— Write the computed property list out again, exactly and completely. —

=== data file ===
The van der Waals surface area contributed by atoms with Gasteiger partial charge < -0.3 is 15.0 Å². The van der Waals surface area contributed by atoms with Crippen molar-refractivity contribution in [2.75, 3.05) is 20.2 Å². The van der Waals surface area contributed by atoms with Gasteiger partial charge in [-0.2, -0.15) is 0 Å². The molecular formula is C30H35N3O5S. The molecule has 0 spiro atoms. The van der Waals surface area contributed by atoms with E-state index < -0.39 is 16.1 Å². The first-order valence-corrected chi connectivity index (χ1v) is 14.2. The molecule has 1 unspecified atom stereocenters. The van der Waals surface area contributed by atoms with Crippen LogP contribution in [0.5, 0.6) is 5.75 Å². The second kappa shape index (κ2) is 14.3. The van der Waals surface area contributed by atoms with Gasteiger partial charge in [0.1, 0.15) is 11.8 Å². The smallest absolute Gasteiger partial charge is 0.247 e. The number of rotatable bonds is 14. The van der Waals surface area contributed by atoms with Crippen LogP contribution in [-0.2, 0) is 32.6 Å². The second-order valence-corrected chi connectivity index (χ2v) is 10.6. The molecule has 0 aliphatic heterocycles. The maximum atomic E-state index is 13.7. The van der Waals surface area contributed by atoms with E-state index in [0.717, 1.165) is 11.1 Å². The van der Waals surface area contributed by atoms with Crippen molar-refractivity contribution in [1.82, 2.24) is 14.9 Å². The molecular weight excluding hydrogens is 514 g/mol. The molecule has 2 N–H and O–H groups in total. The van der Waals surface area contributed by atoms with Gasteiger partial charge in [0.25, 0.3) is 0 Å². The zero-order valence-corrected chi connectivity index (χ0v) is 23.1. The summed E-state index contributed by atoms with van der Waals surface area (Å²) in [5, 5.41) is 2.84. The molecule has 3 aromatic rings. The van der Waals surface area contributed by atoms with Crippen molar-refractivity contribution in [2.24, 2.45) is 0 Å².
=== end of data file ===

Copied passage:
The van der Waals surface area contributed by atoms with Gasteiger partial charge < -0.3 is 15.0 Å². The van der Waals surface area contributed by atoms with Crippen molar-refractivity contribution in [2.75, 3.05) is 20.2 Å². The van der Waals surface area contributed by atoms with Gasteiger partial charge in [-0.2, -0.15) is 0 Å². The molecular formula is C30H35N3O5S. The molecule has 0 spiro atoms. The van der Waals surface area contributed by atoms with E-state index < -0.39 is 16.1 Å². The first-order valence-corrected chi connectivity index (χ1v) is 14.2. The molecule has 1 unspecified atom stereocenters. The van der Waals surface area contributed by atoms with Crippen LogP contribution in [0.5, 0.6) is 5.75 Å². The second kappa shape index (κ2) is 14.3. The van der Waals surface area contributed by atoms with Gasteiger partial charge in [0.1, 0.15) is 11.8 Å². The smallest absolute Gasteiger partial charge is 0.247 e. The number of rotatable bonds is 14. The van der Waals surface area contributed by atoms with Crippen LogP contribution in [-0.2, 0) is 32.6 Å². The second-order valence-corrected chi connectivity index (χ2v) is 10.6. The molecule has 0 aliphatic heterocycles. The maximum atomic E-state index is 13.7. The van der Waals surface area contributed by atoms with E-state index in [0.717, 1.165) is 11.1 Å². The van der Waals surface area contributed by atoms with Crippen molar-refractivity contribution in [1.82, 2.24) is 14.9 Å². The molecular weight excluding hydrogens is 514 g/mol. The molecule has 2 N–H and O–H groups in total. The van der Waals surface area contributed by atoms with Gasteiger partial charge in [0.25, 0.3) is 0 Å². The zero-order valence-corrected chi connectivity index (χ0v) is 23.1. The summed E-state index contributed by atoms with van der Waals surface area (Å²) in [5, 5.41) is 2.84. The molecule has 3 aromatic rings. The van der Waals surface area contributed by atoms with Crippen molar-refractivity contribution in [2.24, 2.45) is 0 Å².